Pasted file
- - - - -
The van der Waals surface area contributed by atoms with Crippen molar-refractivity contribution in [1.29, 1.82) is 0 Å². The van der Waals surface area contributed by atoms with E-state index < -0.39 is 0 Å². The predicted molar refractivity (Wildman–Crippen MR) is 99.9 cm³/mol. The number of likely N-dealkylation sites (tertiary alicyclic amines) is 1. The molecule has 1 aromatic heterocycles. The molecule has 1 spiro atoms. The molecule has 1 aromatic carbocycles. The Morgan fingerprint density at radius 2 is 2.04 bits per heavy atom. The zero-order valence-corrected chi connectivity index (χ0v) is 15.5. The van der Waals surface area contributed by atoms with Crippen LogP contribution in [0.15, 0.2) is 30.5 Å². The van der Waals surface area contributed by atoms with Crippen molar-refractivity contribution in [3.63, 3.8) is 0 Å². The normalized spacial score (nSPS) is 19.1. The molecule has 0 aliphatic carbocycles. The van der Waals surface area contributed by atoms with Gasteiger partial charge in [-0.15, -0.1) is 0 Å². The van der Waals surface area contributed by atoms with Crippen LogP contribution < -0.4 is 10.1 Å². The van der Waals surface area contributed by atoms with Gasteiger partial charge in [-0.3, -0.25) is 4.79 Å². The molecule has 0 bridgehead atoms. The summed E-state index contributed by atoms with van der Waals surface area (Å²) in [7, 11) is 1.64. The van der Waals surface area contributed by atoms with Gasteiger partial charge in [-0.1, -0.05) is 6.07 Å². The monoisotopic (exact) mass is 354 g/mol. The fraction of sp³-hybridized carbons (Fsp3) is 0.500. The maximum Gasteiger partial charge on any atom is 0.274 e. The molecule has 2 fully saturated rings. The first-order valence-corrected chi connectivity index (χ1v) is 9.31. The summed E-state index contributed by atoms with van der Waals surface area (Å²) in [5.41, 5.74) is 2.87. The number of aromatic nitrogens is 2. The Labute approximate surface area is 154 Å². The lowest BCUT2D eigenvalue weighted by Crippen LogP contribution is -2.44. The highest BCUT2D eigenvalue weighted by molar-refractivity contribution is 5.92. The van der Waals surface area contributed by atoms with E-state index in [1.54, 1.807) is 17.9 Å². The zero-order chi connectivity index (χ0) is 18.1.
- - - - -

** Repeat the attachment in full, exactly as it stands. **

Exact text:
The van der Waals surface area contributed by atoms with Crippen molar-refractivity contribution in [1.29, 1.82) is 0 Å². The van der Waals surface area contributed by atoms with E-state index < -0.39 is 0 Å². The predicted molar refractivity (Wildman–Crippen MR) is 99.9 cm³/mol. The number of likely N-dealkylation sites (tertiary alicyclic amines) is 1. The molecule has 1 aromatic heterocycles. The molecule has 1 spiro atoms. The molecule has 1 aromatic carbocycles. The Morgan fingerprint density at radius 2 is 2.04 bits per heavy atom. The zero-order valence-corrected chi connectivity index (χ0v) is 15.5. The van der Waals surface area contributed by atoms with Crippen LogP contribution in [0.15, 0.2) is 30.5 Å². The van der Waals surface area contributed by atoms with Crippen molar-refractivity contribution in [3.63, 3.8) is 0 Å². The normalized spacial score (nSPS) is 19.1. The molecule has 0 aliphatic carbocycles. The van der Waals surface area contributed by atoms with Gasteiger partial charge in [-0.15, -0.1) is 0 Å². The van der Waals surface area contributed by atoms with Crippen LogP contribution < -0.4 is 10.1 Å². The van der Waals surface area contributed by atoms with Gasteiger partial charge in [-0.3, -0.25) is 4.79 Å². The molecule has 0 bridgehead atoms. The summed E-state index contributed by atoms with van der Waals surface area (Å²) in [7, 11) is 1.64. The van der Waals surface area contributed by atoms with Gasteiger partial charge in [-0.1, -0.05) is 6.07 Å². The monoisotopic (exact) mass is 354 g/mol. The fraction of sp³-hybridized carbons (Fsp3) is 0.500. The maximum Gasteiger partial charge on any atom is 0.274 e. The molecule has 2 fully saturated rings. The first-order valence-corrected chi connectivity index (χ1v) is 9.31. The summed E-state index contributed by atoms with van der Waals surface area (Å²) in [5.41, 5.74) is 2.87. The number of aromatic nitrogens is 2. The Labute approximate surface area is 154 Å². The lowest BCUT2D eigenvalue weighted by Crippen LogP contribution is -2.44. The highest BCUT2D eigenvalue weighted by molar-refractivity contribution is 5.92. The van der Waals surface area contributed by atoms with E-state index in [1.54, 1.807) is 17.9 Å². The zero-order chi connectivity index (χ0) is 18.1.